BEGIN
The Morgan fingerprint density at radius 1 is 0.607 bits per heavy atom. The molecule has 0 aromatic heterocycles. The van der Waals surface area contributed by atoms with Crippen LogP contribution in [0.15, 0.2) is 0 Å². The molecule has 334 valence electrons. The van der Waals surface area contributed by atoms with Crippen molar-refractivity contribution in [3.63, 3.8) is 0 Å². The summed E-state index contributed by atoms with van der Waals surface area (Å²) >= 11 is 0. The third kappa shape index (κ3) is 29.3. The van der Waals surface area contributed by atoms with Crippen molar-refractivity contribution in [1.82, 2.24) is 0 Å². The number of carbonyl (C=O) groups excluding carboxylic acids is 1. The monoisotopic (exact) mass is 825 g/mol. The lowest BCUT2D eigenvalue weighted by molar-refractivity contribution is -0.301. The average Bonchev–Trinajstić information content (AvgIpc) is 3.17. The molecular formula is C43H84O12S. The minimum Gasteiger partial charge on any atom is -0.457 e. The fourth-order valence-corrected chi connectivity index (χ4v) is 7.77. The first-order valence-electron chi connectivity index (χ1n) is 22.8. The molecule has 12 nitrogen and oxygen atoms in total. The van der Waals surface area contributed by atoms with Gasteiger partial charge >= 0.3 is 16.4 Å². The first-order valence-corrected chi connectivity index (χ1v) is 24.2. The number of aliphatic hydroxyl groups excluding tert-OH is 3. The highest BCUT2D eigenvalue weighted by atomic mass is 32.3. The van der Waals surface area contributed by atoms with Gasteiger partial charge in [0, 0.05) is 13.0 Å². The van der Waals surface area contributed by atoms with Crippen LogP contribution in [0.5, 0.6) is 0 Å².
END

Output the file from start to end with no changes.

The Morgan fingerprint density at radius 1 is 0.607 bits per heavy atom. The molecule has 0 aromatic heterocycles. The van der Waals surface area contributed by atoms with Crippen LogP contribution in [0.15, 0.2) is 0 Å². The molecule has 334 valence electrons. The van der Waals surface area contributed by atoms with Crippen molar-refractivity contribution in [3.63, 3.8) is 0 Å². The summed E-state index contributed by atoms with van der Waals surface area (Å²) >= 11 is 0. The third kappa shape index (κ3) is 29.3. The van der Waals surface area contributed by atoms with Crippen molar-refractivity contribution in [1.82, 2.24) is 0 Å². The number of carbonyl (C=O) groups excluding carboxylic acids is 1. The monoisotopic (exact) mass is 825 g/mol. The lowest BCUT2D eigenvalue weighted by molar-refractivity contribution is -0.301. The average Bonchev–Trinajstić information content (AvgIpc) is 3.17. The molecular formula is C43H84O12S. The minimum Gasteiger partial charge on any atom is -0.457 e. The fourth-order valence-corrected chi connectivity index (χ4v) is 7.77. The first-order valence-electron chi connectivity index (χ1n) is 22.8. The molecule has 12 nitrogen and oxygen atoms in total. The van der Waals surface area contributed by atoms with Gasteiger partial charge >= 0.3 is 16.4 Å². The first-order valence-corrected chi connectivity index (χ1v) is 24.2. The number of aliphatic hydroxyl groups excluding tert-OH is 3. The highest BCUT2D eigenvalue weighted by atomic mass is 32.3. The van der Waals surface area contributed by atoms with Gasteiger partial charge in [0, 0.05) is 13.0 Å². The van der Waals surface area contributed by atoms with Crippen LogP contribution in [0.5, 0.6) is 0 Å².